‘Cases are increasing, deaths will follow’: Summer of fun over for Europe

Europe's summer of suspended reality is drawing to its inevitable close. After four months of basking in sunshine and indulging in overseas holidays, a long-feared second wave is here to spoil the fun.

The taste of normality soured this week when two men who have the ear of British Prime Minister Boris Johnson – chief scientific adviser Sir Patrick Vallance and England's chief medical officer Chris Whitty – delivered grim news about what might replace the continent's temporary reprieve from the worst of COVID-19.

Boys somersault into the water from the lido jetty wall at Margate beach in England.Credit:Getty

They warned that cases were rising and Britain might hit 50,000 infections a day by October 19 – twice the number of cases that Australia has recorded for the entire year. Some 200 people could die every day from November – just as the northern winter starts to bite – unless new measures were introduced to control the situation, they concluded.

"Cases are increasing, hospitalisations are following, deaths will unfortunately follow that and there is potential for this to move very fast," Vallance said.

France and Spain are also dealing with a surge in cases that can't be explained by an increase in testing. The number of new confirmed cases over the past fortnight compared to the previous one were up 190 per cent in Denmark, 141 per cent in Finland and the Netherlands and 122 per cent in Austria.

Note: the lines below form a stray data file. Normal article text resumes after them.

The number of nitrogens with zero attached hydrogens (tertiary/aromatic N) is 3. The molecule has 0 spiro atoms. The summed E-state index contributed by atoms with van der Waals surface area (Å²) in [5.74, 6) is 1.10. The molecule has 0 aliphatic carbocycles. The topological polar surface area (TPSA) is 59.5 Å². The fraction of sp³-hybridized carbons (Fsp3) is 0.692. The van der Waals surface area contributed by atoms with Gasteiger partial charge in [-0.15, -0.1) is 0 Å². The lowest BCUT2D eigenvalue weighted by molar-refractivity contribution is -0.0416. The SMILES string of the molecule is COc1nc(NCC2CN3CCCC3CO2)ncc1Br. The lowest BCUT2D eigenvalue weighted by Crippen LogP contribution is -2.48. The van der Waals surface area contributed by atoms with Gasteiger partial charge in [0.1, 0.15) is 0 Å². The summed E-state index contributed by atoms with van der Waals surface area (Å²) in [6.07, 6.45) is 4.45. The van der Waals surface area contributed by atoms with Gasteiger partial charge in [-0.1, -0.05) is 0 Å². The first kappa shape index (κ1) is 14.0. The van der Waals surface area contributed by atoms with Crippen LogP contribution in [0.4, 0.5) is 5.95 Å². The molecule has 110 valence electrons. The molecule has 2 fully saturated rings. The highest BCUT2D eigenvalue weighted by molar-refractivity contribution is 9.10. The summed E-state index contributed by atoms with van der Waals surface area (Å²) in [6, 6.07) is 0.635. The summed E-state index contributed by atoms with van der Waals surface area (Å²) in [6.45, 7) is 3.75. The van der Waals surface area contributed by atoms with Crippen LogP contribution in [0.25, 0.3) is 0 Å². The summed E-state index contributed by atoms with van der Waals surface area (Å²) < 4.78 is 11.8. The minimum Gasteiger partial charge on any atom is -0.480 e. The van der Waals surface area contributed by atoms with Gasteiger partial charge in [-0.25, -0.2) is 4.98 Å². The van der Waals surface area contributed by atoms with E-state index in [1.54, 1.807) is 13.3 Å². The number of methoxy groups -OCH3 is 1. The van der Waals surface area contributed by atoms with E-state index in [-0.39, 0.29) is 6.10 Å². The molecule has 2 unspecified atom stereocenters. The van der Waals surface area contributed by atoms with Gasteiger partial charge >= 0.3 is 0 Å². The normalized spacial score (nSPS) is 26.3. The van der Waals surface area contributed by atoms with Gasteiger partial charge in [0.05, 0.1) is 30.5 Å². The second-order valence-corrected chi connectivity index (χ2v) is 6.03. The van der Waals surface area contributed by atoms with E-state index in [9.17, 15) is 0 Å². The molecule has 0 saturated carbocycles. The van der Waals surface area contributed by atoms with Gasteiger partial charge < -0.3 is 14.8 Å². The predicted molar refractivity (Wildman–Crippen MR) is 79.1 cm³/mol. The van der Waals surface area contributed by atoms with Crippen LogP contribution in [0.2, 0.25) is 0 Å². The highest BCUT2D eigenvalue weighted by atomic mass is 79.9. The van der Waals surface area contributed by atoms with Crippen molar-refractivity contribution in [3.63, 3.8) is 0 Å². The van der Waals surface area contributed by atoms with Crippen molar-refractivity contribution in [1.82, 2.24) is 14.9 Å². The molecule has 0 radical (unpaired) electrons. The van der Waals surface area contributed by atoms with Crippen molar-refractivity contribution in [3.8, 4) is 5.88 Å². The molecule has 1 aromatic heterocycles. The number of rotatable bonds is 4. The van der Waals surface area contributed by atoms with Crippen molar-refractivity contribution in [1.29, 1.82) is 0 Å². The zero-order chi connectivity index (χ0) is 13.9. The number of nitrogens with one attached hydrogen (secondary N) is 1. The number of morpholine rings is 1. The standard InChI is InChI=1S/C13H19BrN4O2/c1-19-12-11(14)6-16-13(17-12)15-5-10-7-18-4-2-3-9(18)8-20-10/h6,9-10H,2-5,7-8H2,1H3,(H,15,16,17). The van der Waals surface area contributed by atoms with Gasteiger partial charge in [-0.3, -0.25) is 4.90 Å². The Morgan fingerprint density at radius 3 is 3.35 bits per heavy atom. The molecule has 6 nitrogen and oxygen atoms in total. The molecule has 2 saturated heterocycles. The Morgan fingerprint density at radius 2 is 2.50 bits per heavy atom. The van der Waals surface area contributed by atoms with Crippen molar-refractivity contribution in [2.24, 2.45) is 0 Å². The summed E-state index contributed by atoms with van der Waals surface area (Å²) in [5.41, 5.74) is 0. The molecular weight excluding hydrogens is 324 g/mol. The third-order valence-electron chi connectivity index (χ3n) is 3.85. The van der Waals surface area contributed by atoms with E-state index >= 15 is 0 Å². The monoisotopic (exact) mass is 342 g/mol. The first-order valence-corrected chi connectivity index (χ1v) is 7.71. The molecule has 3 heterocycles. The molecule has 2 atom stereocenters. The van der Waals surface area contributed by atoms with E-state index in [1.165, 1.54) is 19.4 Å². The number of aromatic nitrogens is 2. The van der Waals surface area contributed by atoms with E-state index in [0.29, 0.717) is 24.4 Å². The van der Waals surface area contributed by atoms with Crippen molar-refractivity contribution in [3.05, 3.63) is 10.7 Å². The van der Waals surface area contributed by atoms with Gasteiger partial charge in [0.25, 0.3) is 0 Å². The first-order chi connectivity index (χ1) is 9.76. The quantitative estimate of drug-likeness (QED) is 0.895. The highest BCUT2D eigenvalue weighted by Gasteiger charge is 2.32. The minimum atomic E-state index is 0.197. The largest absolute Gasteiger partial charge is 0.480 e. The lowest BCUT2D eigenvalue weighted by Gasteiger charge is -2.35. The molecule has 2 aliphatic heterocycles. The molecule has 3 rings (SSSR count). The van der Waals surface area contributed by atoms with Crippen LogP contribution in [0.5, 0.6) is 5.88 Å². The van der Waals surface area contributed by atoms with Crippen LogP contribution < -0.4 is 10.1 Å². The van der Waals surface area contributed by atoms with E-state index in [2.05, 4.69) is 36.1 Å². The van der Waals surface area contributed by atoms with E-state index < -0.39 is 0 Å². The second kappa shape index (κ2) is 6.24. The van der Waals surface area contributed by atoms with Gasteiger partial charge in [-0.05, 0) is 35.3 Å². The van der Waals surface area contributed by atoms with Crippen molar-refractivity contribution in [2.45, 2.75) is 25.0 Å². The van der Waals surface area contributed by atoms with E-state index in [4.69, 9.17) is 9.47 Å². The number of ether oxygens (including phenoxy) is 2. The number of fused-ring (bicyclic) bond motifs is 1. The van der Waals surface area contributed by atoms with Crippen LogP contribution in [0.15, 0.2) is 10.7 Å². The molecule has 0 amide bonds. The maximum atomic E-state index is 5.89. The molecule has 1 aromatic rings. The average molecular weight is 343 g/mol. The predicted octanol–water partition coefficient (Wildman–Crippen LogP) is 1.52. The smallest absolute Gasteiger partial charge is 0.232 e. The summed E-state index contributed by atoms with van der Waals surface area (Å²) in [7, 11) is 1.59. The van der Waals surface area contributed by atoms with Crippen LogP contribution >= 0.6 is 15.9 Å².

For the time being the growth has not been accompanied by a major spike in deaths. The cumulative death rate for the past fortnight in Spain is 2.4 per 100,000 people, compared to its peak of 23.7 in April. France's current rate of 0.9 deaths per 100,000 compares to 20.6 earlier this year.

The difference helps explain why Europeans seem relaxed about the second wave and are hesitant to embrace new nationwide lockdowns. The current state of play seems rosy compared to what they endured in April.

People watch a busker in London’s Leicester Square. Most gatherings of more than six people have now been banned.Credit:Getty

The subdued death rate is thought to be because most of those contracting the virus are aged in their late teens, 20s and 30s and consequently less at risk of hospitalisation. However that dynamic won't last and experts are already seeing evidence that infections are seeping into older and more vulnerable groups.

"It's a race against time," French Prime Minister Jean Castex told France 2 television this week. "The public must be attentive and prudent. If we don't act we could find ourselves in a situation similar to [the northern] spring."

Hospitals in Paris are set to postpone 20 per cent of surgeries from this weekend, as COVID-19 patients now account for 20 per cent of all patients in intensive care.

Whitty knows how quickly the virus can turn deadly from a low base: "A lot of people have said maybe this is a milder virus than it was in April. I'm afraid that although it would be great if that were true, we see no evidence that is the case."

In Britain, the 14-day cumulative coronavirus death rate stands at just 0.4 per 100,000 people. It was also 0.4 on March 23, but within 28 days it had climbed to 19.1. The fate of tens of thousands of people was sealed in just one month.